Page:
The Mouse Morris trained, JP McManus owned Keepatem was the subject of a huge gamble in the 2004 renewal of the always competitive Paddy Power Handicap Chase at Leopardstown’s Christmas meeting and it was Conor O’Dwyer was trusted to do the steering. Holding his mount up at the rear of the 30 runner field, O’Dwyer showed admirable patience and skill to thread his way steadily past his rivals to lead after the final fence and gallop on strongly to prevail by four lengths in a memorable performance.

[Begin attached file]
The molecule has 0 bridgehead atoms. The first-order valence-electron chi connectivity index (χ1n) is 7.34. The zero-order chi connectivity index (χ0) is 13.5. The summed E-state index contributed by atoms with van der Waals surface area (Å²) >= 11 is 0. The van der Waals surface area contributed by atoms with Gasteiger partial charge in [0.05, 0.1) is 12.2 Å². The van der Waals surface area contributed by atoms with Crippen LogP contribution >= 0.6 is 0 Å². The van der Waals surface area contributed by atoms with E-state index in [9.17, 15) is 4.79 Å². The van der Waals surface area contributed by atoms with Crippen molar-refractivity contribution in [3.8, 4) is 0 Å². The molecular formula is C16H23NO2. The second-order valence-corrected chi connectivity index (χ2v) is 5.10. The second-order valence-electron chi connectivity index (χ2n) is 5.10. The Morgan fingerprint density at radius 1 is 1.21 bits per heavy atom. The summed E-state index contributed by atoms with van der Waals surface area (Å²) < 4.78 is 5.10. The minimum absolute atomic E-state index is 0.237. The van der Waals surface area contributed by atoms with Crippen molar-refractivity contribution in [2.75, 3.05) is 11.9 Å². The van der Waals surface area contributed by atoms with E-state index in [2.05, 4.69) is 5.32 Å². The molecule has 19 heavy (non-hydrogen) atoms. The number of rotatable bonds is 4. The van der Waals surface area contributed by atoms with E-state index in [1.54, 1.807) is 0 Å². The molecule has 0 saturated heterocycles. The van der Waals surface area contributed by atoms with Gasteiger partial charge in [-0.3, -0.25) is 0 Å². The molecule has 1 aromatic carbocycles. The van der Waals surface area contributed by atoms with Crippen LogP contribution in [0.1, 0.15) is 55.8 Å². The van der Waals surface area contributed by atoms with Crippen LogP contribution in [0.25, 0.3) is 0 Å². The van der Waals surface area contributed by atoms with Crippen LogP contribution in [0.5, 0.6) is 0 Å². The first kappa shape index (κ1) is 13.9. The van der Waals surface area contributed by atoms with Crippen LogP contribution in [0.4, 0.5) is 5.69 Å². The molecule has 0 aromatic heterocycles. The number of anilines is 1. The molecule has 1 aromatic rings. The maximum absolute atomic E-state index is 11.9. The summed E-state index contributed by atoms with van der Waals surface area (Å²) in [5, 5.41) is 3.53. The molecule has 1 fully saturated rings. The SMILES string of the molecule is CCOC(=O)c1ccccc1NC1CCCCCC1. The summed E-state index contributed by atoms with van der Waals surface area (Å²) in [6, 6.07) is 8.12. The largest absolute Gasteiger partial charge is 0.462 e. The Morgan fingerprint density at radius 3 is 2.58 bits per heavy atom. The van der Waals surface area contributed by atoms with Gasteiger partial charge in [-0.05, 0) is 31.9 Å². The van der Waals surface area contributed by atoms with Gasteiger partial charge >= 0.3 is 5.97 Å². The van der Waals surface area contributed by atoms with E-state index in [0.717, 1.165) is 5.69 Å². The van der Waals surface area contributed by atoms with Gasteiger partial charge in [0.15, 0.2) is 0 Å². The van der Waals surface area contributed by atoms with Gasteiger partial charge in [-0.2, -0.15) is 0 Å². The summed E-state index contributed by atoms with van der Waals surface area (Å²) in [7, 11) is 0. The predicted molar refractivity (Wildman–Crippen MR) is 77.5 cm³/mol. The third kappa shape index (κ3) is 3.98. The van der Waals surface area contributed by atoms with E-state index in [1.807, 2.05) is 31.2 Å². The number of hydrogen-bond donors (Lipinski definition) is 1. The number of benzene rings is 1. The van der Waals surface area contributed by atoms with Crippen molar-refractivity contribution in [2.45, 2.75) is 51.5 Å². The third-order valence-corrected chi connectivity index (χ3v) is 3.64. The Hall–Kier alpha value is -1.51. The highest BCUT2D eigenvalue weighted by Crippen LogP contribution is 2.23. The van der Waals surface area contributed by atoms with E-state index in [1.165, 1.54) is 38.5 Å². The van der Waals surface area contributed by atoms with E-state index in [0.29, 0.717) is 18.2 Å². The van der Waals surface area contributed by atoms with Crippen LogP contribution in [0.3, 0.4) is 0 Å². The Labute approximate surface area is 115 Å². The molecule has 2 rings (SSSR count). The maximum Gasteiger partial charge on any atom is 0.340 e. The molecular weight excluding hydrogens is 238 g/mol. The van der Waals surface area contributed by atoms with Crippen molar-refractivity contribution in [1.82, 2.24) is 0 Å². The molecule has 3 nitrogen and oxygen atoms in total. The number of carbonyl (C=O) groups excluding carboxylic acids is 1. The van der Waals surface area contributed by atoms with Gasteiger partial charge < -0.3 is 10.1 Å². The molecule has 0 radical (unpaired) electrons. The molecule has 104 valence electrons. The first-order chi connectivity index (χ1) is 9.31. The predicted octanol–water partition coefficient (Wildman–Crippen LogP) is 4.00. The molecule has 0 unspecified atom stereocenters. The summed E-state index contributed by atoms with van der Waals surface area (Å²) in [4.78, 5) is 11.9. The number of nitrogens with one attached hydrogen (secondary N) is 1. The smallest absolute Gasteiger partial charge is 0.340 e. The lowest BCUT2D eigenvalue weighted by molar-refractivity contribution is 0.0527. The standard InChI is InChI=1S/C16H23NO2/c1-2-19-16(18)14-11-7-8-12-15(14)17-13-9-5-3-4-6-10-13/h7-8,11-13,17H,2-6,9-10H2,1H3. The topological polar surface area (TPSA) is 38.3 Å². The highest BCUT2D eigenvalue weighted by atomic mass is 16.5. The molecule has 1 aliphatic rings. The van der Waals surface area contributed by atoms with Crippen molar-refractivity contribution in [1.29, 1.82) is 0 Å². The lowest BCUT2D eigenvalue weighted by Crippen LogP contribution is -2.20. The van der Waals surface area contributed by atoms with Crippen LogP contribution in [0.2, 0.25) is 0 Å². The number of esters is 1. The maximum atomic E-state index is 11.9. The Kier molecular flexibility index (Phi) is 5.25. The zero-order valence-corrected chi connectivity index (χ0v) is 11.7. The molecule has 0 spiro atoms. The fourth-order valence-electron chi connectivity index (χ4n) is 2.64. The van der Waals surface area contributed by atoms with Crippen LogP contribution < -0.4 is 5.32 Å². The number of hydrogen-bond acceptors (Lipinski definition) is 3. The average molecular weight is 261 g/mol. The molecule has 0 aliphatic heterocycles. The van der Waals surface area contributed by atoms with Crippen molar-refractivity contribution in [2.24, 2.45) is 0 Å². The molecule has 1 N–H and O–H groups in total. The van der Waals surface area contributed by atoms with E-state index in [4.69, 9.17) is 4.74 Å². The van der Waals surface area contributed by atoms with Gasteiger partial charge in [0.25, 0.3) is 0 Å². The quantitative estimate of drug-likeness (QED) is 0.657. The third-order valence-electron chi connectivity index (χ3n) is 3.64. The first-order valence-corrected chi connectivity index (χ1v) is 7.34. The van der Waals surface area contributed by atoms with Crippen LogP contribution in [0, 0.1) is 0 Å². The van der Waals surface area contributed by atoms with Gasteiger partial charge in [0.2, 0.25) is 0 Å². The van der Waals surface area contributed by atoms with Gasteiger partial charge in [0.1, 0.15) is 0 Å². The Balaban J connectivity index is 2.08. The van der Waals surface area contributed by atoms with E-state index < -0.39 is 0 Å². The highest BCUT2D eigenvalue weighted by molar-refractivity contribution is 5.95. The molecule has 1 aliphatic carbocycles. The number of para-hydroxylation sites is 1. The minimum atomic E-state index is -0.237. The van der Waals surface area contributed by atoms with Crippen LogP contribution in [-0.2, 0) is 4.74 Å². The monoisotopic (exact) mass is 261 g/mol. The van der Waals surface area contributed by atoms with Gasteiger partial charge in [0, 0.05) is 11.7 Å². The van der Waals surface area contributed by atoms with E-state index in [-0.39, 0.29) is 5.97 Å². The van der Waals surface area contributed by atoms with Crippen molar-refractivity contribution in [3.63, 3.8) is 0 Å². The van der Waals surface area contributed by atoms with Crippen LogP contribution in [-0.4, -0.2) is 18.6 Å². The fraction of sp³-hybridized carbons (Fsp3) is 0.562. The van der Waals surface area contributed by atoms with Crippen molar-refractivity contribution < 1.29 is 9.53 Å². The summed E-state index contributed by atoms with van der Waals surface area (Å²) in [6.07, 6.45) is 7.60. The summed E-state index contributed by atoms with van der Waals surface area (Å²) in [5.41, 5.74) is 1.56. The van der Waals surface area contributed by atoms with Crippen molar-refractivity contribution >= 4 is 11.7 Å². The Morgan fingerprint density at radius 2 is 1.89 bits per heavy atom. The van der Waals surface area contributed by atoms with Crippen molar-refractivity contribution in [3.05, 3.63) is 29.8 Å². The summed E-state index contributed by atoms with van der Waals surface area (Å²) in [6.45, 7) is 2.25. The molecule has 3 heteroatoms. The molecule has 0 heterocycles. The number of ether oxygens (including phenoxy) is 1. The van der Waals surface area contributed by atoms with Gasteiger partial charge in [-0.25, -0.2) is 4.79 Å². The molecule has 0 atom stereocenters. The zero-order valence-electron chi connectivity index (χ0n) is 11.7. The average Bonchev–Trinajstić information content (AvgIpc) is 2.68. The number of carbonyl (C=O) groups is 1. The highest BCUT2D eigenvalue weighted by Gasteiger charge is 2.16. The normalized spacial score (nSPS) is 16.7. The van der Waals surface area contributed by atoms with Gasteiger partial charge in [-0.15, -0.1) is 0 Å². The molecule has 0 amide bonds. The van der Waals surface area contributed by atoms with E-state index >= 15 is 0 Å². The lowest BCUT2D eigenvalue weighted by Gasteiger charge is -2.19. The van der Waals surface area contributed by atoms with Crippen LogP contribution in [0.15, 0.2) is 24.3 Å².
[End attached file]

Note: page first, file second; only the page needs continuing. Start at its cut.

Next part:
O’Dwyer’s partnership with Gigginstown House Stud over the last number of years has proved to be very successful. They have combined to win numerous valuable races with horses such as Mossbank, Akhtari and One Cool Cookie, but unquestionably the pride of place has to go to War Of Attrition. The pair lost out by just ¼ length to Brave Inca in the 2004 Supreme Novice Hurdle but compensation would be gained with interest at Prestbury Park two years later. In the interim period, the Mouse Morris trained gelding put a poor effort in the Arkle Chase at Cheltenham behind him when O’Dwyer swooped late and fast to win the Grade 1 Swordlestown Cup at the 2005 Punchestown Festival. When upped in trip the following season, wins in the Listed Daily Star Chase and the Grade 2 Clonmel Oil Chase soon followed. Two losses on unsuitable ground followed but it was a different story when he once again graced the Cheltenham turf for the Gold Cup in March 2006.